-7 / -9 Individual Fingers or Toes / Eye / Ear / Nose
-8 / -10 Any body part smaller than a finger or eye.
The first modifier is always used for NPCs and Victim Protagonists, the 2nd modifier is used for all other Player Protagonists. This modifier is halved if the attack is a full round action (any damage taken incurs a Concentration check otherwise the standard modifiers apply).
5.2 Hit Points
Hit points don’t work exactly the same as in other D20 rules systems. Consider Hit Points to be raw durability when viewed overall and actual physical durability only on a body part by body part basis. For Aimed Shot purposes consider each body part to have hit points based on the following formulae:
Tiny Body Parts (-6 / -8 modifier and lower) CON + DEX modifiers only (minimum to start is 1 LHP in each Tiny Body Part Location)
Small Body Parts (-4 / -6 modifier to -5 / -7 modifiers) 1 hit point per character level + DEX modifier.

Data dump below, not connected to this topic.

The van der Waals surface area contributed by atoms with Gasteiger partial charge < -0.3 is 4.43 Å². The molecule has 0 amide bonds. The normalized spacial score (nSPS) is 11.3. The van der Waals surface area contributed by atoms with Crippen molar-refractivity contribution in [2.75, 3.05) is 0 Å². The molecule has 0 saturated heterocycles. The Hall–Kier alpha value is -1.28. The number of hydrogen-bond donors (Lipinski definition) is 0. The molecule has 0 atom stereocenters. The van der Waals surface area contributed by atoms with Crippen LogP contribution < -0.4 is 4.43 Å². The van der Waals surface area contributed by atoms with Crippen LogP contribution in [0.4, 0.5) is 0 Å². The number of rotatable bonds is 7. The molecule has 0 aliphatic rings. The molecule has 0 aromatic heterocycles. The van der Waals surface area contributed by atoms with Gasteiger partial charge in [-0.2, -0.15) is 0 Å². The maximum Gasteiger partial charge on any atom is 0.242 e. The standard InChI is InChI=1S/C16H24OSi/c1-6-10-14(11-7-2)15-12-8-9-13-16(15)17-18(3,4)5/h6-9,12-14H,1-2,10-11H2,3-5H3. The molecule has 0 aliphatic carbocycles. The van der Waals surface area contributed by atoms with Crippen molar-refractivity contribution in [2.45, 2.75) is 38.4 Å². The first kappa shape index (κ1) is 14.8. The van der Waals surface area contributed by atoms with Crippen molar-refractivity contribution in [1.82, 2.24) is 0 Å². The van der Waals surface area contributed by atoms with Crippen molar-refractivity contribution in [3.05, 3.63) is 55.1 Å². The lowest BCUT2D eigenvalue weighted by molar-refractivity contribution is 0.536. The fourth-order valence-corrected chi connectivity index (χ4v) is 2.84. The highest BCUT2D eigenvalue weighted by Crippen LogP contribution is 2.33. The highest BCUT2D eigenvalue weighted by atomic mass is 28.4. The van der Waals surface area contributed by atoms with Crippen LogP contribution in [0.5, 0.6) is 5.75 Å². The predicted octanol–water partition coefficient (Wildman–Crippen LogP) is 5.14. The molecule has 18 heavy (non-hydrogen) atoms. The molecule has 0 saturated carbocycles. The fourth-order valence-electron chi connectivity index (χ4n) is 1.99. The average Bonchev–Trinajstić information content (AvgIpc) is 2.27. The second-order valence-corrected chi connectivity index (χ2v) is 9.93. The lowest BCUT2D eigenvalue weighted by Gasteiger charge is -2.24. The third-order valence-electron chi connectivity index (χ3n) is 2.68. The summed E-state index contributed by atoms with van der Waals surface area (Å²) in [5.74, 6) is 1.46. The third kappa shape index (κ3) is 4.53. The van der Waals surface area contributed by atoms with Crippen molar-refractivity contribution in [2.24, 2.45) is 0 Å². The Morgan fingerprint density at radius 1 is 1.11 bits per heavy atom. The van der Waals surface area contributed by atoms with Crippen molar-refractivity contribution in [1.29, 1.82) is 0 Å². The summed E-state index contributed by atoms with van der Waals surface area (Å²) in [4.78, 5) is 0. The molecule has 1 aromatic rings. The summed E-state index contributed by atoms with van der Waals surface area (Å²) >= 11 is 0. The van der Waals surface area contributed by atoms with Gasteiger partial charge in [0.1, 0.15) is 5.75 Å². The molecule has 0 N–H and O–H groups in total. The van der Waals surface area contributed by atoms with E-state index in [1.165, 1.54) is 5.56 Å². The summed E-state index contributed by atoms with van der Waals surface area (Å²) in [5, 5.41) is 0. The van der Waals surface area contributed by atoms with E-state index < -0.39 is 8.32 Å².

Medium Body Parts (-2 / -4 to -3 / -5 modifiers) 2 hit points per character level + CON modifier.
Large Body Parts (-1 / -3 modifier only) 3 hit points per character level + CON and STR modifiers.
NOTE 1 : Any damage taken to Location Hit Points (LHP) is also applied to overall HP. For example, if a Protagonist takes 3 LHP to his left arm that also removes 3 points from his overall HP. This means a low-level character can be knocked out without taking very much location damage.
NOTE 2 : Double Max : whenever a Protagonist takes double the maximum LHP from a single attack to an individual body part then that body part is considered to be removed or destroyed (with the attendant screaming and profuse bleeding leading to a probable death unless immediate emergency medical care is applied). Refer to the corresponding body part in Section 5.6 for more details.